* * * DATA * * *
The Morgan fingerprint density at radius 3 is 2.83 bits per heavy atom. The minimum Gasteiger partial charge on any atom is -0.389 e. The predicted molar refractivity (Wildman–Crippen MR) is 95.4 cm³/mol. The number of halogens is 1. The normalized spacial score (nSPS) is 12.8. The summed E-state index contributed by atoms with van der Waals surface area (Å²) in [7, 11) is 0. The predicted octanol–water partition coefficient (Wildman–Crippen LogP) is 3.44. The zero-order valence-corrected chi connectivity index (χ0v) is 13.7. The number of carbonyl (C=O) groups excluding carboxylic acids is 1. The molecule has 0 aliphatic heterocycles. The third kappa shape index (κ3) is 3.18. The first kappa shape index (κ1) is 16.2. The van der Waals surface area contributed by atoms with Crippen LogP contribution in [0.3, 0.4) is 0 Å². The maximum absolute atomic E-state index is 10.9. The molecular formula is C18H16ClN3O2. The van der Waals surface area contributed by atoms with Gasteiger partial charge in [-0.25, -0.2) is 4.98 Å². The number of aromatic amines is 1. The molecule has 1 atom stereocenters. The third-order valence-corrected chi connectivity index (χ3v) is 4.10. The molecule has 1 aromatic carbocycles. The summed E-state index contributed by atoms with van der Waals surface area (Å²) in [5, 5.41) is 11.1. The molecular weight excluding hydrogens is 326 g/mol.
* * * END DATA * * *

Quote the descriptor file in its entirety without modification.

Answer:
The Morgan fingerprint density at radius 3 is 2.83 bits per heavy atom. The minimum Gasteiger partial charge on any atom is -0.389 e. The predicted molar refractivity (Wildman–Crippen MR) is 95.4 cm³/mol. The number of halogens is 1. The normalized spacial score (nSPS) is 12.8. The summed E-state index contributed by atoms with van der Waals surface area (Å²) in [7, 11) is 0. The predicted octanol–water partition coefficient (Wildman–Crippen LogP) is 3.44. The zero-order valence-corrected chi connectivity index (χ0v) is 13.7. The number of carbonyl (C=O) groups excluding carboxylic acids is 1. The molecule has 0 aliphatic heterocycles. The third kappa shape index (κ3) is 3.18. The first kappa shape index (κ1) is 16.2. The van der Waals surface area contributed by atoms with Crippen LogP contribution in [0.3, 0.4) is 0 Å². The maximum absolute atomic E-state index is 10.9. The molecular formula is C18H16ClN3O2. The van der Waals surface area contributed by atoms with Gasteiger partial charge in [-0.25, -0.2) is 4.98 Å². The number of aromatic amines is 1. The molecule has 1 atom stereocenters. The third-order valence-corrected chi connectivity index (χ3v) is 4.10. The molecule has 1 aromatic carbocycles. The summed E-state index contributed by atoms with van der Waals surface area (Å²) in [5, 5.41) is 11.1. The molecular weight excluding hydrogens is 326 g/mol.